Star Frontiers: Alpha Dawn is the original published rule-set for Star Frontiers. It was developed under the working title Alien Worlds and first published in 1980 as the "blue box" set, then republished in 1982 as the "magenta box" set, with the addition of "Alpha Dawn" to the title. Since then, it has served as the foundation for all other Star Frontiers rules up to Zebulon's Guide to Frontier Space, where the line was discontinued.
In 2007, a 154-page fan-made version of Alpha Dawn was released to the internet by Bill Logan. This version of Alpha Dawn is mostly the expanded rules, with parts of the basic rules, the Crash on Volturnus module, and some house rules added in. The artwork is a mix of the classic Star Frontiers art, with whole new fan-made art and layout.
- STAR FRONTIERS adventures take place in an area of space called the Frontier Sector, or simply The Frontier. The Frontier contains 17 inhabited star systems, with a total of 23 colonized planets. Some of these planets have been claimed and settled by only one of the four races, while others were set up in cooperation and have mixed populations.
- Besides these settled areas, the sector contains 21 unexplored star systems that could have habitable (or inhabited) planets. No one has explored the routes to these stars for navigational hazards, so no one knows whether these stars even have planets. Even the settled systems are not fully explored. There are many moons, asteroid belts and uninhabited planets that are largely ignored in the day-to-day business of earning a living in the Frontier. These areas could hold lost alien treasures or rich deposits of precious metals and gems.
- Because they are isolated, these spots quickly become hiding places for outlaws and space pirates. Many of the settled planets themselves are not fully explored. Most have been mapped by spaceships and satellites that take pictures from orbit. Very few have been explored on the ground. When adventurers travel more than a few hundred kilometers from a settlement, they are entering an area where very few people have ever been. They could be the first people ever to cross that land, or they could be walking in the footprints of a race that built a civilization and then collapsed, leaving its relics to be discovered centuries later.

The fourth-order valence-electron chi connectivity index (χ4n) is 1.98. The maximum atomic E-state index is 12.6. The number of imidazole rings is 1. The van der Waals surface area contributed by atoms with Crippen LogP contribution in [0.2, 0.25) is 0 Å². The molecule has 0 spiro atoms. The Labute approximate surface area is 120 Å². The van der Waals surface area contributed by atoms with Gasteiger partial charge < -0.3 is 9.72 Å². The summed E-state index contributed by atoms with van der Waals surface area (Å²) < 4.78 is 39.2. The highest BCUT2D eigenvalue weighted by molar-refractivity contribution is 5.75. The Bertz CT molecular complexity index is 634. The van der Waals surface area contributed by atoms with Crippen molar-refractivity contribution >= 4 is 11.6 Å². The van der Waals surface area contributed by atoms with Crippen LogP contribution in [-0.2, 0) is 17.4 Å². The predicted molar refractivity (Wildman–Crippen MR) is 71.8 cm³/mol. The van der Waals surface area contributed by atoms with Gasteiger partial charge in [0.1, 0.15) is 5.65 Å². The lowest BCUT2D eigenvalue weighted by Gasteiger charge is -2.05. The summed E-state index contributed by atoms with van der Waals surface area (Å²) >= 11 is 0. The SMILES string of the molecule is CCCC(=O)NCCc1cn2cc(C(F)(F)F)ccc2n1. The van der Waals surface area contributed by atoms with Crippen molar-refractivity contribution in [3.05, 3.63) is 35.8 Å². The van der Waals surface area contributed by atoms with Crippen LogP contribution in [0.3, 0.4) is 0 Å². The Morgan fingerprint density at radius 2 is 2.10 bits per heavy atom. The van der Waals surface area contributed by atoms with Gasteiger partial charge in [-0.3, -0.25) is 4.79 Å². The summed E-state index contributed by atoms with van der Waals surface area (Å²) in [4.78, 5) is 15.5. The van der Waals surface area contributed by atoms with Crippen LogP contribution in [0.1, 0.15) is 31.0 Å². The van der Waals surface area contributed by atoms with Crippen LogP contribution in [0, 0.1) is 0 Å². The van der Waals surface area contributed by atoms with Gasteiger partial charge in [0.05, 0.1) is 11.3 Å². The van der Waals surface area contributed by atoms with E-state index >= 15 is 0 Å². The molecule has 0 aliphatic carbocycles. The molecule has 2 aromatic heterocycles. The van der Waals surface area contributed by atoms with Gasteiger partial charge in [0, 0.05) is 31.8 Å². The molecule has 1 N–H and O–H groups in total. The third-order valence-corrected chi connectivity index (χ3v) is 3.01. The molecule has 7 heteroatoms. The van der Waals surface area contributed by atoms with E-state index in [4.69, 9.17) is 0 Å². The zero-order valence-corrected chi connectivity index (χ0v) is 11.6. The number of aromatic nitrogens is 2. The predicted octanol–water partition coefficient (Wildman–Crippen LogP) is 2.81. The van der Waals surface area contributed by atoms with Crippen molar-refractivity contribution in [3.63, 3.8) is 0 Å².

- It’s a frontier waiting for discovery and adventure.
At the core of the rule system are ten-sided dice — called a "d10". Most tasks require players to roll percentile dice (d00): one die for "tens", and a second die for "units." In this case, the player needs to roll equal or less then the percentage (or Attribute score; see below) to be successful. Likewise, damage uses d10s, with powerful weapons allowing attackers to roll more dice for damage.
Characters get eight attributes (core stats used by all characters, and almost universal to most role-playing systems), that are grouped in pairs: STR/STA, DEX/RS, LOG/INT and PER/LDR (see below). Each pair is rolled together to get an equal result, which is then adjusted by race, and the player has the option to lower one slightly to raise the other in equal proportion. The attributes (including "derived stats") are as follows:
Strength (STR) is a measure of how strong the character is. A character with a low Strength score is scrawny and weak, while a character with a high Strength score is very strong. Strength can be used to determine if a character can preform feats of raw strength (lifting heavy objects, braking stuff, wrestling, etc.), and it can adjust one's Punching Score.
- Punching Score adjusts one's unarmed and melee weapon damage rolls. It is equal to one-twentieth (1/20) of the character's Strength, round up to nearest whole number.
- Melee Weapons is the base score of one's accuracy with unarmed and close-quarter combat. It is equal to half your character’s Strength or Dexterity (see below) score, whichever is higher. Having the right Military skill can raise this by 10 per level of skill. e.g. Having Martial Arts skill of 3 would add 30, if the character is engaging in unarmed combat.
Stamina (STA) measures a character's physical fitness and general health. A character with low stamina will get tired easily and will be prone to injury and disease, while a character with high Stamina could work hard all day without getting tired, and might never be sick a day in his life. Stamina also measures how badly a character can be wounded before he passes out or dies.
- Current Stamina this his how much damage a character can take before dying or passing out. It is much like Hit Points for Dungeons & Dragons, if a character's Hit Points is equal to his Constitution score.